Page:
Just weeks after approving a housing-rescue package designed to help homeowners avoid foreclosure and prevent further spread of the credit crisis, lawmakers are considering more far-reaching actions to bring order to the freewheeling array of financial products and practices that have led some Wall Street institutions to the brink of failure.
They're also weighing what role, if any, the government-sponsored mortgage giants Fannie Mae and Freddie Mac should play in the future after a federal regulator took over the troubled firms last weekend. Lawmakers have dusted off a wide range of plans for the companies, which together own or back $5 trillion in mortgages - almost half the nation's total.
Options include taking the companies private altogether, morphing them into a public utility or a federal agency, or leaving them as government-sponsored entities that have private shareholders and profits, with tougher regulations.
The bankruptcy of Lehman Brothers, the forced sale of Merrill Lynch to Bank of America and new worries about the stability of insurer American International Group Inc. on Monday injected new energy into the emerging Capitol Hill debate about stiffer financial regulation. The discussion began in March after the near-collapse of Bear Stearns, when the Federal Reserve stepped in to guarantee $30 billion of the investment bank's assets, including risky mortgage-backed securities.
At the time, Treasury Secretary Henry Paulson said "the world has changed," and stepped-up regulation would follow the government help for the investment bank.
There's no chance that Congress will act on any of the ideas this year, with just seven weeks until Election Day and lawmakers scheduled to scatter in a couple of weeks to campaign. But they are likely to preoccupy the new Congress and the next president.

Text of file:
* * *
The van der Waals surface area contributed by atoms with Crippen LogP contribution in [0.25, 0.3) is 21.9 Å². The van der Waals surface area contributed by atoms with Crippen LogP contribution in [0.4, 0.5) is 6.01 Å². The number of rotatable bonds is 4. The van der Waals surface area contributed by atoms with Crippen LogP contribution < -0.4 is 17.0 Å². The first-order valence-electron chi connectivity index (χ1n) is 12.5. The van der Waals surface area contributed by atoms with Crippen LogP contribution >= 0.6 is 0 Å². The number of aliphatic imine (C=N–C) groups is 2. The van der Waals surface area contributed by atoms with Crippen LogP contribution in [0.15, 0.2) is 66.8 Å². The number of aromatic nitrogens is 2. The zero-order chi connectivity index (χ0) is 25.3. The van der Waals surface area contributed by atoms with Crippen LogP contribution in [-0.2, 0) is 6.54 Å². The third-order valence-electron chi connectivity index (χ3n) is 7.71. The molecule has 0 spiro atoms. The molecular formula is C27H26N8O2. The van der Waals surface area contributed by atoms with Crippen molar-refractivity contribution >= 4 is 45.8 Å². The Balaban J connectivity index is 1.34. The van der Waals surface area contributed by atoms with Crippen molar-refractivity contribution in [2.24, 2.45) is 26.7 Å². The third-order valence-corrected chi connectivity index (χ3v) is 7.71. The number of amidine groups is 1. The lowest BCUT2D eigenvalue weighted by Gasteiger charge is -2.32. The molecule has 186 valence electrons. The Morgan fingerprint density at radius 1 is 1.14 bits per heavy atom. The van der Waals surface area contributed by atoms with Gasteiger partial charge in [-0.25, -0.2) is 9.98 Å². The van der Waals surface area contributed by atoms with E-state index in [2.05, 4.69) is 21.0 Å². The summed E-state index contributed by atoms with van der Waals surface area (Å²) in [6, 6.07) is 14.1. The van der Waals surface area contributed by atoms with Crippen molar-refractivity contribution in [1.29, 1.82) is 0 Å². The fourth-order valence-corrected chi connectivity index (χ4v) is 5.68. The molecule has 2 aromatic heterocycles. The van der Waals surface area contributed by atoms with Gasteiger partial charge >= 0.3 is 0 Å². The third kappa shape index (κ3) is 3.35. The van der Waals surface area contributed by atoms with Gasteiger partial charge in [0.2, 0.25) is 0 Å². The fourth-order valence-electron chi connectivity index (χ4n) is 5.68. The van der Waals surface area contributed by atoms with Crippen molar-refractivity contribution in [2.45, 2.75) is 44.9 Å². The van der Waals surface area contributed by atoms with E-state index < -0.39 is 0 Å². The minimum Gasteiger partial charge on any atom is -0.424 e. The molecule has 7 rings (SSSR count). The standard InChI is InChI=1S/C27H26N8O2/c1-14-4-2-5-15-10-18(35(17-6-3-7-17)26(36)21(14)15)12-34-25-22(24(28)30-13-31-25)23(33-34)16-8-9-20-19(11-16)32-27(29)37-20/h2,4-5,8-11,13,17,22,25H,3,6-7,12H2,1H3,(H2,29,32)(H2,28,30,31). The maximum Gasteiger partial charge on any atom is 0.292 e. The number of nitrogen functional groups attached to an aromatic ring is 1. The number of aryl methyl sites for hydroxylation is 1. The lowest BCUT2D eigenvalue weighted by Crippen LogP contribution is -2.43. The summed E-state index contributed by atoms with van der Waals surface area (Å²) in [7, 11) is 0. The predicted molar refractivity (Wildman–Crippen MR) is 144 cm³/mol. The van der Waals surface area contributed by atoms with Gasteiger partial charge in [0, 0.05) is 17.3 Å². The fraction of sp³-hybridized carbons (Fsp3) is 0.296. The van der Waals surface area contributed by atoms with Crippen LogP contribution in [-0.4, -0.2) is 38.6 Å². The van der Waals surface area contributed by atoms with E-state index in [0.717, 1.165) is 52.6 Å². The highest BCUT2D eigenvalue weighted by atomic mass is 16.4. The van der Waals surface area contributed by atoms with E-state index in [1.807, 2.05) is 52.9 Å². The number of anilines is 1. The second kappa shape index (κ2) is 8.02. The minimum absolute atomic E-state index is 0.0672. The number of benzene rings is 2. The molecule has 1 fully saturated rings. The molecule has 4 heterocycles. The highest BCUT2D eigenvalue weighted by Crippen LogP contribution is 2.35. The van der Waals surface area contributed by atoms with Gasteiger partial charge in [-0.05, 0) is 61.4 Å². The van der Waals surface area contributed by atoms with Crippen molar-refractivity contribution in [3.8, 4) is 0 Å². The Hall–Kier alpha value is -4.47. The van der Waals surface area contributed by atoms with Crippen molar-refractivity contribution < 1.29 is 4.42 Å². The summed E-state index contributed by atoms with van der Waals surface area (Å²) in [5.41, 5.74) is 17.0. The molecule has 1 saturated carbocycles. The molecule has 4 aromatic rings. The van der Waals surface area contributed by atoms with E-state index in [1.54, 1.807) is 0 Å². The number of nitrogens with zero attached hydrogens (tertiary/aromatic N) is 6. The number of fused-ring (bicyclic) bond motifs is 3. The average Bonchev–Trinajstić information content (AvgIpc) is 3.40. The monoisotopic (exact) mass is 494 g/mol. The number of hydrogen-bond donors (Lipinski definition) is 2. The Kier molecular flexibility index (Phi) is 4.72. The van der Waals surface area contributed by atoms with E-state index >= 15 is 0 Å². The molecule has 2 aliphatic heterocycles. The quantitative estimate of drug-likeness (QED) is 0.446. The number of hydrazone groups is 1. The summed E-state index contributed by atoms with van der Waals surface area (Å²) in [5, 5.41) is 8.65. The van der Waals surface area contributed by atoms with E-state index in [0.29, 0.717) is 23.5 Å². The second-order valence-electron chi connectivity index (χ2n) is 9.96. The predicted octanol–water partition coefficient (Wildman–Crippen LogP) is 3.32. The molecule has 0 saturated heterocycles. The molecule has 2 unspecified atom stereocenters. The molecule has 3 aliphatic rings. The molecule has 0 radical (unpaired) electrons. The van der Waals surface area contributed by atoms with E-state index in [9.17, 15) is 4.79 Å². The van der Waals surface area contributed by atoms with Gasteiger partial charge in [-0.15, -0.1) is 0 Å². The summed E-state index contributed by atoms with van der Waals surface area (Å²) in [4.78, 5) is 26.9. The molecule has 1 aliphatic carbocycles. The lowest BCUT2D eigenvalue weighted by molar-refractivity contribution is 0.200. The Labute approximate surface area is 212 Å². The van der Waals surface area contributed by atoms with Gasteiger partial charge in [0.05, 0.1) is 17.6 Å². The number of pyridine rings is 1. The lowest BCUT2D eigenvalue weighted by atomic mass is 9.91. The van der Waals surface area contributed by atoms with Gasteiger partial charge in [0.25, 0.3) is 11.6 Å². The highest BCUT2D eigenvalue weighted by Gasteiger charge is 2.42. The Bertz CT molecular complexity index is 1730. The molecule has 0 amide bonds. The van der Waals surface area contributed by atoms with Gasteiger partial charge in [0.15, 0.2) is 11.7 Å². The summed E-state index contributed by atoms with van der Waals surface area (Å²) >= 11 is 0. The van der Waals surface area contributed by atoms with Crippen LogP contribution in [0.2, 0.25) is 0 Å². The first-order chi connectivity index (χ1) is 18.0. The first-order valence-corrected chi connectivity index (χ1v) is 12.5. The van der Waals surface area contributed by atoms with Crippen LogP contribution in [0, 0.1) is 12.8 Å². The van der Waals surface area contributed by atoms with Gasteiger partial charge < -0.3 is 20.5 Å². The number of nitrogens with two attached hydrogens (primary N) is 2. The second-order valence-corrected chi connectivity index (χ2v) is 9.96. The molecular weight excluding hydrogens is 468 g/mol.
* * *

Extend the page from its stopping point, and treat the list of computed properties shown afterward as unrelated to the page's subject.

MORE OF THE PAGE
In the shorter term, lawmakers in both parties want to help key groups weather the financial storms. Republicans and Democrats support giving up to $50 billion in loans to the struggling auto industry before Congress adjourns. Democrats are pushing for a second economic aid package worth that much to fund public works projects, provide jobless benefits and send heating and food aid to the poor.
Paulson backed out of a Tuesday appearance before the Senate Banking Committee on the Fannie and Freddie takeover, telling lawmakers he was too engaged in the latest crisis to testify, the panel's staff said. Later, after learning Paulson would be speaking to a Washington think tank the same day, an aide to Sen. Chris Dodd, D-Conn., the committee chairman, called the Treasury chief's no-show "regrettable" and said Dodd would swiftly reschedule and "aggressively exercise the committee's oversight function."
Rep. Barney Frank, R-Mass., the Financial Services Committee chairman, is planning a session next week to explore the mortgage giant takeover.
Frank has long advocated a financial overhaul that would impose new controls on entities like investment banks and hedge funds that are outside the regulation of the Federal Reserve and other bank regulators.